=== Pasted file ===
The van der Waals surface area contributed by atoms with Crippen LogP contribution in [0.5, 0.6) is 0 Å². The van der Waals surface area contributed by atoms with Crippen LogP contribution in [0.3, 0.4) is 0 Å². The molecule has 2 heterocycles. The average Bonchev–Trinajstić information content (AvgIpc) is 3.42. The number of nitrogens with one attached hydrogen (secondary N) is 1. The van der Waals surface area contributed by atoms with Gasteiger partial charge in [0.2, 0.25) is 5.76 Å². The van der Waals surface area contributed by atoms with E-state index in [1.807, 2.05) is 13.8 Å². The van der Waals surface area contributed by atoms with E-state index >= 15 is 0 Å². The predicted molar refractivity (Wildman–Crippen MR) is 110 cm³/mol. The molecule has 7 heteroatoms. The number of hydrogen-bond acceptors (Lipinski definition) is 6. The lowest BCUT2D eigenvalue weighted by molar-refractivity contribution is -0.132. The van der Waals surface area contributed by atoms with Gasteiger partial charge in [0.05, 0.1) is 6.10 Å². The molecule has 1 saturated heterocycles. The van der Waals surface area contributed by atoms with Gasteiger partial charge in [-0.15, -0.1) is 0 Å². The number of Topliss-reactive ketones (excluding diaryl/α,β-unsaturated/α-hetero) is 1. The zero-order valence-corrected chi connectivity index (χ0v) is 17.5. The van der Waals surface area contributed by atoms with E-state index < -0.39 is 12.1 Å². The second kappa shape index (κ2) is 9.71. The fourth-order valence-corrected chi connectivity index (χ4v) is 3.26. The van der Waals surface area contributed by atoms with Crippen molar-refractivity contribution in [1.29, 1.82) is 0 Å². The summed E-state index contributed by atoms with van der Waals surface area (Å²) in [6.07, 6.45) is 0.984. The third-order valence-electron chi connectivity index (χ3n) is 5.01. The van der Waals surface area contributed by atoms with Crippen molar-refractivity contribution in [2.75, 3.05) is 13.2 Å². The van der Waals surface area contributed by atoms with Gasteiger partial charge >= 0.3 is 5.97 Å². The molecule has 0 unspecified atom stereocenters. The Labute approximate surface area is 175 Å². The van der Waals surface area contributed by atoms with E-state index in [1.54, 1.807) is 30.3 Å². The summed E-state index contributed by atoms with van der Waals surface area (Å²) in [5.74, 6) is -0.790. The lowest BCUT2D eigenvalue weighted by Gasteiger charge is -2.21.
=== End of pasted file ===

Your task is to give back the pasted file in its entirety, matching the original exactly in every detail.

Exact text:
The van der Waals surface area contributed by atoms with Crippen LogP contribution in [0.5, 0.6) is 0 Å². The van der Waals surface area contributed by atoms with Crippen LogP contribution in [0.3, 0.4) is 0 Å². The molecule has 2 heterocycles. The average Bonchev–Trinajstić information content (AvgIpc) is 3.42. The number of nitrogens with one attached hydrogen (secondary N) is 1. The van der Waals surface area contributed by atoms with Gasteiger partial charge in [0.2, 0.25) is 5.76 Å². The van der Waals surface area contributed by atoms with E-state index in [1.807, 2.05) is 13.8 Å². The van der Waals surface area contributed by atoms with E-state index >= 15 is 0 Å². The predicted molar refractivity (Wildman–Crippen MR) is 110 cm³/mol. The molecule has 7 heteroatoms. The number of hydrogen-bond acceptors (Lipinski definition) is 6. The lowest BCUT2D eigenvalue weighted by molar-refractivity contribution is -0.132. The van der Waals surface area contributed by atoms with Gasteiger partial charge in [0.05, 0.1) is 6.10 Å². The molecule has 1 saturated heterocycles. The van der Waals surface area contributed by atoms with Gasteiger partial charge in [-0.15, -0.1) is 0 Å². The number of Topliss-reactive ketones (excluding diaryl/α,β-unsaturated/α-hetero) is 1. The zero-order valence-corrected chi connectivity index (χ0v) is 17.5. The van der Waals surface area contributed by atoms with E-state index < -0.39 is 12.1 Å². The second kappa shape index (κ2) is 9.71. The fourth-order valence-corrected chi connectivity index (χ4v) is 3.26. The van der Waals surface area contributed by atoms with Crippen molar-refractivity contribution in [1.29, 1.82) is 0 Å². The summed E-state index contributed by atoms with van der Waals surface area (Å²) in [6.07, 6.45) is 0.984. The third-order valence-electron chi connectivity index (χ3n) is 5.01. The van der Waals surface area contributed by atoms with Crippen molar-refractivity contribution in [2.75, 3.05) is 13.2 Å². The van der Waals surface area contributed by atoms with Gasteiger partial charge >= 0.3 is 5.97 Å². The molecule has 0 unspecified atom stereocenters. The Labute approximate surface area is 175 Å². The van der Waals surface area contributed by atoms with E-state index in [1.54, 1.807) is 30.3 Å². The summed E-state index contributed by atoms with van der Waals surface area (Å²) in [5.74, 6) is -0.790. The lowest BCUT2D eigenvalue weighted by Gasteiger charge is -2.21.